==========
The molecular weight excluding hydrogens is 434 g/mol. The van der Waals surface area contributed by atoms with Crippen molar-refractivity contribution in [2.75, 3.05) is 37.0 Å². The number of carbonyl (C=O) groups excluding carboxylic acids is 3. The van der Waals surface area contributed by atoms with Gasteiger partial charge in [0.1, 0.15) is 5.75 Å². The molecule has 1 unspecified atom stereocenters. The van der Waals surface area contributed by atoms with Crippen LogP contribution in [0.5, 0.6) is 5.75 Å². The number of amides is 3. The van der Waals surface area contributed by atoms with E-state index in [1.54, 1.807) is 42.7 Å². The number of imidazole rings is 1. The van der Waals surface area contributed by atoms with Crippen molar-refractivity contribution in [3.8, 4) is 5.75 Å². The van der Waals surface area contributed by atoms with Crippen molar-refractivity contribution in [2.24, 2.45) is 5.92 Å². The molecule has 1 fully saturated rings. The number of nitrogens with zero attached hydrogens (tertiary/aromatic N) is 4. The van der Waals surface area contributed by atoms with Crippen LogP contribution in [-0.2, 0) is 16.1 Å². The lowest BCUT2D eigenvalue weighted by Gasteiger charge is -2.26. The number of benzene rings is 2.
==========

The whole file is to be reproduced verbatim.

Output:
The molecular weight excluding hydrogens is 434 g/mol. The van der Waals surface area contributed by atoms with Crippen molar-refractivity contribution in [2.75, 3.05) is 37.0 Å². The number of carbonyl (C=O) groups excluding carboxylic acids is 3. The van der Waals surface area contributed by atoms with Gasteiger partial charge in [0.1, 0.15) is 5.75 Å². The molecule has 1 unspecified atom stereocenters. The van der Waals surface area contributed by atoms with Crippen LogP contribution in [0.5, 0.6) is 5.75 Å². The number of amides is 3. The van der Waals surface area contributed by atoms with E-state index in [1.54, 1.807) is 42.7 Å². The number of imidazole rings is 1. The van der Waals surface area contributed by atoms with Crippen molar-refractivity contribution in [3.8, 4) is 5.75 Å². The van der Waals surface area contributed by atoms with Crippen molar-refractivity contribution in [2.24, 2.45) is 5.92 Å². The molecule has 1 fully saturated rings. The number of nitrogens with zero attached hydrogens (tertiary/aromatic N) is 4. The van der Waals surface area contributed by atoms with Crippen LogP contribution in [-0.2, 0) is 16.1 Å². The lowest BCUT2D eigenvalue weighted by Gasteiger charge is -2.26. The number of benzene rings is 2.